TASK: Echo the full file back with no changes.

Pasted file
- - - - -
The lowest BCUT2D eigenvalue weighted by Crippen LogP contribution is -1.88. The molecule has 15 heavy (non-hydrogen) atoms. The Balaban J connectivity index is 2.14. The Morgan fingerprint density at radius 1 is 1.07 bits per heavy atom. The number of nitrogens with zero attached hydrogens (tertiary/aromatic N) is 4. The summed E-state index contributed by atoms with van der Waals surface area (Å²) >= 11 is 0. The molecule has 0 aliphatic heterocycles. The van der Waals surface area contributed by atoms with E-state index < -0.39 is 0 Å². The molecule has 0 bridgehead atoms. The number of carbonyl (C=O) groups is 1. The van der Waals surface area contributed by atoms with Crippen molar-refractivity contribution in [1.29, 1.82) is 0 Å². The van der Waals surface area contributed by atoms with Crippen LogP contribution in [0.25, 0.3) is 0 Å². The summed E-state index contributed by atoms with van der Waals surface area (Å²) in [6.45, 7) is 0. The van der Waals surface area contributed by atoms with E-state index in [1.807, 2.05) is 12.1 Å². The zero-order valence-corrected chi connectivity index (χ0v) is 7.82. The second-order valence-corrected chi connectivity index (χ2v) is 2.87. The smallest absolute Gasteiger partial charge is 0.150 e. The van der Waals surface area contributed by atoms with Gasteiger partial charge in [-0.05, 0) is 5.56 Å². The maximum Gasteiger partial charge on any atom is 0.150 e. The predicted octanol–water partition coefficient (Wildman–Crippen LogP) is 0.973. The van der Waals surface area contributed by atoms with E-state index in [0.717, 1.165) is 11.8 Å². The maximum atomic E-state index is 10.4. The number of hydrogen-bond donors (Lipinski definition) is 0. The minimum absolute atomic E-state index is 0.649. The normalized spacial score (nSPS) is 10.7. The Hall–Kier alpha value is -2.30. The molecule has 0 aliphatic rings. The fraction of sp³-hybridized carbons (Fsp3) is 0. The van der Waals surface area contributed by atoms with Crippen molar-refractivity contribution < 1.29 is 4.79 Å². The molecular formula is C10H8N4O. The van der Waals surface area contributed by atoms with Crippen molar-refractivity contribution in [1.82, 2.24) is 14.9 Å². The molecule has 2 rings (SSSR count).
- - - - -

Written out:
The lowest BCUT2D eigenvalue weighted by Crippen LogP contribution is -1.88. The molecule has 15 heavy (non-hydrogen) atoms. The Balaban J connectivity index is 2.14. The Morgan fingerprint density at radius 1 is 1.07 bits per heavy atom. The number of nitrogens with zero attached hydrogens (tertiary/aromatic N) is 4. The summed E-state index contributed by atoms with van der Waals surface area (Å²) >= 11 is 0. The molecule has 0 aliphatic heterocycles. The van der Waals surface area contributed by atoms with E-state index < -0.39 is 0 Å². The molecule has 0 bridgehead atoms. The number of carbonyl (C=O) groups is 1. The van der Waals surface area contributed by atoms with Crippen molar-refractivity contribution in [1.29, 1.82) is 0 Å². The van der Waals surface area contributed by atoms with Crippen LogP contribution in [0.25, 0.3) is 0 Å². The summed E-state index contributed by atoms with van der Waals surface area (Å²) in [6.45, 7) is 0. The van der Waals surface area contributed by atoms with E-state index in [1.807, 2.05) is 12.1 Å². The zero-order valence-corrected chi connectivity index (χ0v) is 7.82. The second-order valence-corrected chi connectivity index (χ2v) is 2.87. The smallest absolute Gasteiger partial charge is 0.150 e. The van der Waals surface area contributed by atoms with Gasteiger partial charge in [-0.05, 0) is 5.56 Å². The maximum Gasteiger partial charge on any atom is 0.150 e. The predicted octanol–water partition coefficient (Wildman–Crippen LogP) is 0.973. The van der Waals surface area contributed by atoms with E-state index in [0.717, 1.165) is 11.8 Å². The maximum atomic E-state index is 10.4. The number of hydrogen-bond donors (Lipinski definition) is 0. The minimum absolute atomic E-state index is 0.649. The normalized spacial score (nSPS) is 10.7. The Hall–Kier alpha value is -2.30. The molecule has 0 aliphatic rings. The fraction of sp³-hybridized carbons (Fsp3) is 0. The van der Waals surface area contributed by atoms with Crippen molar-refractivity contribution < 1.29 is 4.79 Å². The molecular formula is C10H8N4O. The van der Waals surface area contributed by atoms with Crippen molar-refractivity contribution in [1.82, 2.24) is 14.9 Å². The molecule has 2 rings (SSSR count).